Important Australian + International Fine Art
28 August 2019


(1894 – 1968)

oil on canvas

46.0 x 35.5 cm

bears inscription on frame verso: “Still Life with Melon & Bell” Painting by Roy de Maistre / stamped with the facsimile of his signature by his Executor Doris de M Fischer
artist’s studio stamp on frame verso

$20,000 – 30,000
Sold for $37,820 (inc. BP) in Auction 58 - 28 August 2019, Sydney

Estate of the artist, London, 1980
Joseph Brown Gallery, Melbourne, c.1982
Ken and Joan Plomley Collection of Modernist Art, Melbourne

Catalogue text

Roy de Maistre’s studio at 13 Eccleston Street, Belgravia, was on the ground floor of an otherwise nondescript three-storey building. On stepping inside, a personal paradise was revealed, described famously as being like an Aladdin’s Cave, 'a visual delight glowing with colour … a cavern of colour and intimacy’.1 Patrick White, who lived upstairs in 1937, wrote memorably that ‘in Eccleston Street, in the de Maistre studio-salon, I met … important people, among them Henry Moore, Graham Sutherland, (and) Francis Bacon.2 After many years at the forefront of his London activities alongside such members of the British avant-garde, de Maistre retreated to his studio, an enduring source of renewal and inspiration. Of his alternating painterly sequences, the still lifes and studio interiors from these years are amongst his most collected work.

In Still Life with Melon and Bell, the viewer is drawn to a corner of the studio, an action of sighting memorably described by the artist’s friend and supporter, Sir John Rothenstein, who wrote that de Maistre ‘looks with fascinated intensity about the (studio) and this scrutiny, searching yet affectionate, has made him a kind of intimiste. … Each object of contemplation (has) been combined in lucid, close-knit arrangements expressive of the painter’s relation to his surroundings’.3 These are works which still retain the echo of aspects of Picasso’s Cubist divisions but there is also the presence of Matisse, Max Beckmann, Juan Gris and, of course, the artist himself. The strong black outlines, which first appear in de Maistre’s oeuvre in works such as Marriage, 1936, form yet another linkage, this time with the mannered cubist style of the English Vorticist painter Wyndham Lewis. De Maistre utilises a repeating, curvilinear pattern to animate the surface of the bell in Still Life with Melon and Bell and this, in turn, responds to the semi-circular edges of the melon’s ripe interior. Both objects sit upon a richly patterned cloth, and De Maistre was already well known for his use of modern European fabrics as a prop in his paintings, as Gerberas, 1926 (lot 1 in this auction) demonstrates.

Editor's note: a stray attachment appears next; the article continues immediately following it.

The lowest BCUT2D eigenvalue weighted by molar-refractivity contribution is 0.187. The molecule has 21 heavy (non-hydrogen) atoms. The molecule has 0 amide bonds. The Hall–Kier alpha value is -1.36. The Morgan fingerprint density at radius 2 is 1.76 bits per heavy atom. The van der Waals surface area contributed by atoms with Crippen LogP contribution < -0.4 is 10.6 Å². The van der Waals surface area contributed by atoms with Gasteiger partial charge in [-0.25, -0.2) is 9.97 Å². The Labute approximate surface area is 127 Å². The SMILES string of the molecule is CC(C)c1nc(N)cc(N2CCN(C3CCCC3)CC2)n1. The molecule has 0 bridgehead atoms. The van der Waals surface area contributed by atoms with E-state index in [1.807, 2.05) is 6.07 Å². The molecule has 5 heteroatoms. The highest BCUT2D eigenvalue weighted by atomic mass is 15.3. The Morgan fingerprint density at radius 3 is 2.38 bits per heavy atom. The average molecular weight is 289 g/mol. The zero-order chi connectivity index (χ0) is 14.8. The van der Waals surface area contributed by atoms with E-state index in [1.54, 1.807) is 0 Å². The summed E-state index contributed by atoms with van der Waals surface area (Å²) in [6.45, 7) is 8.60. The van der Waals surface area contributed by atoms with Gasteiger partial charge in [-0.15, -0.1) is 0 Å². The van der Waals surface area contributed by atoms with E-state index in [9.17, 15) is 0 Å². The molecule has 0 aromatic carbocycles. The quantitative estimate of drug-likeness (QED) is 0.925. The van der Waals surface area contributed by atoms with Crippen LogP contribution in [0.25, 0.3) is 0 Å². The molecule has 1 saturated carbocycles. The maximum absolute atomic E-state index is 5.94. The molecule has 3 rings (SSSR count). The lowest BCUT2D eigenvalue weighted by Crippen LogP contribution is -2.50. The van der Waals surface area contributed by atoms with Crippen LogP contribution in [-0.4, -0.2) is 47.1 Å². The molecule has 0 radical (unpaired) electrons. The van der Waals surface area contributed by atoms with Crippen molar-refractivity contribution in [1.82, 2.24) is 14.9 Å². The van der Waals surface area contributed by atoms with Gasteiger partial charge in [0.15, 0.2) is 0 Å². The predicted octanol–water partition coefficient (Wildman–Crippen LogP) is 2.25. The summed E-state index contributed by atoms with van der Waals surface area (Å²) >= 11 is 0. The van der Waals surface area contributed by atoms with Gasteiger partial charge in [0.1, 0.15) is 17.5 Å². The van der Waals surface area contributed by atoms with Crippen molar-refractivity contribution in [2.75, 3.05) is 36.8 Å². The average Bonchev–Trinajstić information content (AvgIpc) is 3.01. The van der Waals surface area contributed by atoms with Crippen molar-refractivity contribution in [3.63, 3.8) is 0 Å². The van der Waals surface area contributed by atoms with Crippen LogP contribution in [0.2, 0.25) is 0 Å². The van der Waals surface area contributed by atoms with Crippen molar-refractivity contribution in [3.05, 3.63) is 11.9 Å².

Another feature of the studio was the collection of the artist’s own paintings, a living testament to his extensive career, where ‘paintings dating back to his earliest works, (were) always displayed on the walls, on tables leaning against the walls, and on easels, … parts of de Maistre’s self he loathed to part with’.4 The fact that Still Life with Melon and Bell stayed within the artist’s estate is testament to his own affection for this particular painting. Despite his almost hermitic existence, de Maistre was still championed by certain galleries. In 1956, for example, he was included in the Exhibition of Contemporary British Art at the E. & A. Silberman Galleries in New York, alongside Bacon, Sutherland, Ceri Richards, Ben Nicholson, William Scott and others. The National Gallery of Australia and the Art Gallery of New South Wales are important collectors of de Maistre’s studio-interior paintings, and other examples related to Still life with Melon and Bell include Still Life, 1954 (Tate Gallery, London); Still Life with Bottle and Fruit, 1940s – 50s (Deutscher and Hackett, 29 August 2018, lot 20); and Still Life with Pineapple, c.1954 (formerly collection of Caroline de Mestre).

1. Johnson, H., Roy de Maistre: The English Years 1930 – 1968, Craftsman House, Sydney, 1995, p. 48
2. White, P., Flaws in the Glass, Jonathon Cape, London, 1981, p. 62
3. Rothenstein, J., ‘Introduction’, Roy de Maistre: A Retrospective. Exhibition of Paintings from 1917-1960, Whitechapel Art Gallery, London, May 1960, p. 9
4. Johnson, J., ibid., p. 52